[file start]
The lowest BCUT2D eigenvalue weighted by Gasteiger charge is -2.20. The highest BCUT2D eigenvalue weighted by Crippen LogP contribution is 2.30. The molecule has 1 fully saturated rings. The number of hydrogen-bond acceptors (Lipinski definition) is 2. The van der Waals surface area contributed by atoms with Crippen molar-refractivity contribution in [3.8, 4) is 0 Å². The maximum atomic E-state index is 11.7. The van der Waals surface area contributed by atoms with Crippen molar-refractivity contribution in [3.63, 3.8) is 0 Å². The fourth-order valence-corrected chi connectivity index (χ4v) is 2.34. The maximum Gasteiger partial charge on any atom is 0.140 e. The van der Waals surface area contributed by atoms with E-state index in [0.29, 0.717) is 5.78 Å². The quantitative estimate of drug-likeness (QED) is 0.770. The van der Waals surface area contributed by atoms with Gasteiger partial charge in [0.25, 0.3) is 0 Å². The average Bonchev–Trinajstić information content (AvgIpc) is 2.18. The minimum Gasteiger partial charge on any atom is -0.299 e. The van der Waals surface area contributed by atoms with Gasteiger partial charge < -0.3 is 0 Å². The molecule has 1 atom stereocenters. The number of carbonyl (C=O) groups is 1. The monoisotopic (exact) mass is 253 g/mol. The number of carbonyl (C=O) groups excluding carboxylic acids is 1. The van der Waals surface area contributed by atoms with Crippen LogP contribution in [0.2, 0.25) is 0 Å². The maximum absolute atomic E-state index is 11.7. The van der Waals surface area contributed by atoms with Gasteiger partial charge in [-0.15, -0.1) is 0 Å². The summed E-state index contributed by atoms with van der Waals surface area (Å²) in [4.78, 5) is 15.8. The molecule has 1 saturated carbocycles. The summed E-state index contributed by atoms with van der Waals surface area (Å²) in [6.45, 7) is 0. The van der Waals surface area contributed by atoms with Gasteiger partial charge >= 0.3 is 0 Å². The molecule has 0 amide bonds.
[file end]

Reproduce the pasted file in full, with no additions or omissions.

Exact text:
The lowest BCUT2D eigenvalue weighted by Gasteiger charge is -2.20. The highest BCUT2D eigenvalue weighted by Crippen LogP contribution is 2.30. The molecule has 1 fully saturated rings. The number of hydrogen-bond acceptors (Lipinski definition) is 2. The van der Waals surface area contributed by atoms with Crippen molar-refractivity contribution in [3.8, 4) is 0 Å². The maximum atomic E-state index is 11.7. The van der Waals surface area contributed by atoms with Crippen molar-refractivity contribution in [3.63, 3.8) is 0 Å². The fourth-order valence-corrected chi connectivity index (χ4v) is 2.34. The maximum Gasteiger partial charge on any atom is 0.140 e. The van der Waals surface area contributed by atoms with E-state index in [0.29, 0.717) is 5.78 Å². The quantitative estimate of drug-likeness (QED) is 0.770. The van der Waals surface area contributed by atoms with Gasteiger partial charge in [0.25, 0.3) is 0 Å². The average Bonchev–Trinajstić information content (AvgIpc) is 2.18. The minimum Gasteiger partial charge on any atom is -0.299 e. The van der Waals surface area contributed by atoms with Gasteiger partial charge < -0.3 is 0 Å². The molecule has 1 atom stereocenters. The number of carbonyl (C=O) groups is 1. The monoisotopic (exact) mass is 253 g/mol. The number of carbonyl (C=O) groups excluding carboxylic acids is 1. The van der Waals surface area contributed by atoms with Crippen LogP contribution in [0.2, 0.25) is 0 Å². The maximum absolute atomic E-state index is 11.7. The van der Waals surface area contributed by atoms with Gasteiger partial charge in [-0.15, -0.1) is 0 Å². The summed E-state index contributed by atoms with van der Waals surface area (Å²) in [4.78, 5) is 15.8. The molecule has 1 saturated carbocycles. The summed E-state index contributed by atoms with van der Waals surface area (Å²) in [6.45, 7) is 0. The van der Waals surface area contributed by atoms with Gasteiger partial charge >= 0.3 is 0 Å². The molecule has 0 amide bonds.